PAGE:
Ecuador is one of the smallest countries in South America, both physically (272,031 km2) and in terms of population. In 2010 it was estimated to have 14.2 million inhabitants, the majority of whom reside in urban areas. According to the 2001 Population Census, the bulk of the population considers itself to be mestizo (77.4%), followed by white (10.5%), indigenous (6.8%) and Afro-Ecuadorian (5.0%).
Ecuador has traditionally been an agro-export economy, but since the 1980s petroleum has been the main export. The top five exports in 2008 included petroleum, bananas, shrimp, cut flowers and cacao. Its gross domestic product (GDP) in 2009 was $24 billion, and it reported an economically active population (EAP) in early 2010 of 4.6 million. At that time, 9.1% of the EAP was unemployed and 51.3% underemployed.
Ecuador is divided into three natural regions: the highlands, coast and Amazonian regions. The last contains less than 5% of the population, but is the largest region geographically. The Amazonian region is also the poorest region of the country. In 2006, 38.3% of the population nationally was considered to be poor, measured by consumption levels. Whereas 33.7% of the population of the highlands was classified as poor, and 40.3% on the coast, 59.7% of the Amazonian population was so classified. A similar trend is apparent in terms of unsatisfied basic needs, with the share of the population nationally falling under this threshold being 45.7%.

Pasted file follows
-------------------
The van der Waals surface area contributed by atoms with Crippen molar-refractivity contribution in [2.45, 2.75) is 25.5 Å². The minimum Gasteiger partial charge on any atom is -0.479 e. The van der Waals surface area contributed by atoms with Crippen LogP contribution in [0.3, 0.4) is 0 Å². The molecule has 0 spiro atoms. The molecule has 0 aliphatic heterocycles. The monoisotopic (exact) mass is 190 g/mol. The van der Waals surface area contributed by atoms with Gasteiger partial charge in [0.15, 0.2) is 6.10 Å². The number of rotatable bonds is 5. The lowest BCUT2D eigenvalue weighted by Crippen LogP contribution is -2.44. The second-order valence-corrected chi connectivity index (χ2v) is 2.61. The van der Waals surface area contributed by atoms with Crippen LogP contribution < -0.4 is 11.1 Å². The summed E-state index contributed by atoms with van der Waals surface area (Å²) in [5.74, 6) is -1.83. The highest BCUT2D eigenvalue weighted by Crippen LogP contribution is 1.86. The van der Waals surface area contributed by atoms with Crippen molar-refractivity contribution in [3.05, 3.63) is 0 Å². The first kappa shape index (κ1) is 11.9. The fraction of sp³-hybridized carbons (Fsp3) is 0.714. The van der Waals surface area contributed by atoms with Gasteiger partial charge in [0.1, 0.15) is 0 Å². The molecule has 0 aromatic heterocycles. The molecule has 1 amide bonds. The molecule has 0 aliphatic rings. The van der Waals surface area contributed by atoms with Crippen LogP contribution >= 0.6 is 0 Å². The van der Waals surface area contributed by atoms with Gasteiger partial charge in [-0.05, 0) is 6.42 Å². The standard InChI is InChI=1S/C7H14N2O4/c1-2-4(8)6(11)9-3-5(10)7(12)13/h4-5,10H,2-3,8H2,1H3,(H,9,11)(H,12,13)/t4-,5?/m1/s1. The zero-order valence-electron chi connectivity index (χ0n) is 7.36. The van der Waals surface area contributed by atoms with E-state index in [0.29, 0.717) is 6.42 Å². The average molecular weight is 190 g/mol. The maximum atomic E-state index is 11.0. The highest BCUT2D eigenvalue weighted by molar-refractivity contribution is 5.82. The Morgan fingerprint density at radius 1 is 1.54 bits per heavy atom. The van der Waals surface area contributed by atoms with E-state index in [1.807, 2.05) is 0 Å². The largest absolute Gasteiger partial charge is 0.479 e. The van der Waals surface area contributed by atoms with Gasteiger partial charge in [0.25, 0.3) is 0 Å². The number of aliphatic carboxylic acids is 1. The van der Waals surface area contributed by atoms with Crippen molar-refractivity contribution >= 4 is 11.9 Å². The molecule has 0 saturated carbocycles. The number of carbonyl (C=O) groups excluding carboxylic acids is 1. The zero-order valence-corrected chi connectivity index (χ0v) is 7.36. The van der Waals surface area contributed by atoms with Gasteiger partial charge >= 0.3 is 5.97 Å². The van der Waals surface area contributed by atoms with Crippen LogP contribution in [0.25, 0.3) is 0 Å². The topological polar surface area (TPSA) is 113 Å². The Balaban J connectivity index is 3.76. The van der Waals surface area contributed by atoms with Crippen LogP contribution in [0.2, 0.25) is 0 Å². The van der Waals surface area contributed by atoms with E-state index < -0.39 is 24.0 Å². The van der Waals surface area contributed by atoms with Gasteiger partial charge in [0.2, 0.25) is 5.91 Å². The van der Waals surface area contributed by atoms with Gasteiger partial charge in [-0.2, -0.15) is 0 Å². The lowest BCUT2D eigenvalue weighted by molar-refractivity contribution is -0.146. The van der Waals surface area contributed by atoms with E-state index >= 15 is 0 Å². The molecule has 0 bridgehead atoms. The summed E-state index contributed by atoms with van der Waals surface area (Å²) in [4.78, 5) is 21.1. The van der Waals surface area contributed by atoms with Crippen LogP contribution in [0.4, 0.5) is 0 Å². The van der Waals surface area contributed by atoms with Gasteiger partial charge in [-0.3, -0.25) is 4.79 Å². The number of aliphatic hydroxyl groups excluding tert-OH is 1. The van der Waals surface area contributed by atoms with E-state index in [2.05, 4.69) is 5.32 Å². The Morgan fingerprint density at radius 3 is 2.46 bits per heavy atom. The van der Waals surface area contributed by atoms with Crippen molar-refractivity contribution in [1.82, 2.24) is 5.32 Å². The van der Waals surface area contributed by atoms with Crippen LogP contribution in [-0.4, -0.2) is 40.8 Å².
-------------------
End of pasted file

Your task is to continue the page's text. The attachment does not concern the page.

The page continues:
Politically, the country is divided into 22 provinces. These in turn are sub-divided into cantons (districts or municipalities). Source: www.ecuadorencifras.com